"To me, it was self-evident that truth exists.  What's the alternative?  If truth doesn't exist, then it would be true that truth doesn't exist, and once again we arrive at truth.  There is no alternative; truth must exist." [1]

Courage and Godspeed,
Chad

Footnote:
1. Nabeel Qureshi, Seeking Allah, Finding Jesus, p. 83.

Wednesday, April 15, 2015

Debate Video: What is God Really Like- Tawhid or Trinity? Dr. Shabir Ally and Dr. Nabeel Qureshi


This debate took place on April 8th, 2015.  It was moderated by Ms. Julie Roys of Moody Radio.  

Enjoy!

Courage and Godspeed,
Chad

Tuesday, April 14, 2015

Don't Settle for Mediocrity!

Over the weekend I had the opportunity to attend a conference where Pastor Voddie Baucham, Jr. was speaking.  He made a very good point that I want to share.  During the conference Dr. Baucham spoke to a gentlemen who had served in the Navy for 20 years.  Dr. Baucham explained that he would expect this man to be able to not only describe the basics but also the complexities of Navy life.  After all, he had been in the Navy for 20 years!  Contrast this with Christianity.  You can meet Christians who have been believers for 20, 30, or even 40 years but are often unable to answer the most basic of Bible questions and objections!  As Baucham went on to say, "The church is the only place where that type of mediocrity is accepted."  I concur.

In my 13 years as a Christian I have met scores of believers who have no interest in learning to defend their convictions.  Why is that?  I recall once listening to an interview with Norman Geisler where he was asked, "Why don't more people learn the discipline of apologetics?"  Geisler calmly answered, "Laziness."  And, as J. Warner Wallace contends in this post, most people don't learn to make a case for the their Christian faith because they lack "a desire to work hard and do whatever it takes to master the material."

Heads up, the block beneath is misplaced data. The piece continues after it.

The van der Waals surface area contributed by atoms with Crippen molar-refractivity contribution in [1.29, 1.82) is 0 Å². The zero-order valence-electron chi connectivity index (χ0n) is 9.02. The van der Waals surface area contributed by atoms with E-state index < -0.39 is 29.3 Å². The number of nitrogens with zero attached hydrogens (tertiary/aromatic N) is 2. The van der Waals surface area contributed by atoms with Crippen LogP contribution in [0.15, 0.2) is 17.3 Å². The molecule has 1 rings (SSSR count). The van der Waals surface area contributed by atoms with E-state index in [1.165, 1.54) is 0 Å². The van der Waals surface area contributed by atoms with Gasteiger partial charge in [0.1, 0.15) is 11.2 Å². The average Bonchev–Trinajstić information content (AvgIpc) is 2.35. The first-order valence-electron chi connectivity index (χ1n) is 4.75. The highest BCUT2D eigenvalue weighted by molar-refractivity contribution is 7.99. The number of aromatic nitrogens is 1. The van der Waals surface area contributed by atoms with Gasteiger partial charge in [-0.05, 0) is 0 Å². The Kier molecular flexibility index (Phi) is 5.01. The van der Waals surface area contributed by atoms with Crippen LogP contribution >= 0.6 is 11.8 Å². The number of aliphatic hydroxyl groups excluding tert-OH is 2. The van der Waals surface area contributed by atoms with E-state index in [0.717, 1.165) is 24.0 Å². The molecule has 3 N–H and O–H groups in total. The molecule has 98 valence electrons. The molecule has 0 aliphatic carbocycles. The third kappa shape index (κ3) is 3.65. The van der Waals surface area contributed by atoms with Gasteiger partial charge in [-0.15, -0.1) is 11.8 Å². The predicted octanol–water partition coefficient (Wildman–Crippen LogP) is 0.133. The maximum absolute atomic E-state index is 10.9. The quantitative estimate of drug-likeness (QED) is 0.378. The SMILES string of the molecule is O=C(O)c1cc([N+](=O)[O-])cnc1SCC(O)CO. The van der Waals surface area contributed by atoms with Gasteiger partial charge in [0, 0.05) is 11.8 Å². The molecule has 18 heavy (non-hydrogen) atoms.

People will defend what they care about.  Sports fans provide us with a fitting example.  If you say something negative about a hardcore fan's team or favorite player, they will give you a list of reasons why their team is the best or why their favorite player is to be admired.  How much more so should we be equipped to defend the One who knew no sin "so that in Him we might become the righteousness of God?" (2 Cor. 5:21).

Apologetics is, without a doubt, challenging.  However, believers must remember they are commanded to defend the faith (1 Peter 3:15).  If you are interested in learning how to defend your faith, but you are not sure where to begin, I recommend our "Apologist's Quiver" and the following books and websites:

Books

1. On Guard by William Lane Craig

2. Cold-Case Christianity by J. Warner Wallace

3. Tactics by Greg Koukl

4. The Case for the Resurrection by Gary Habermas and Mike Licona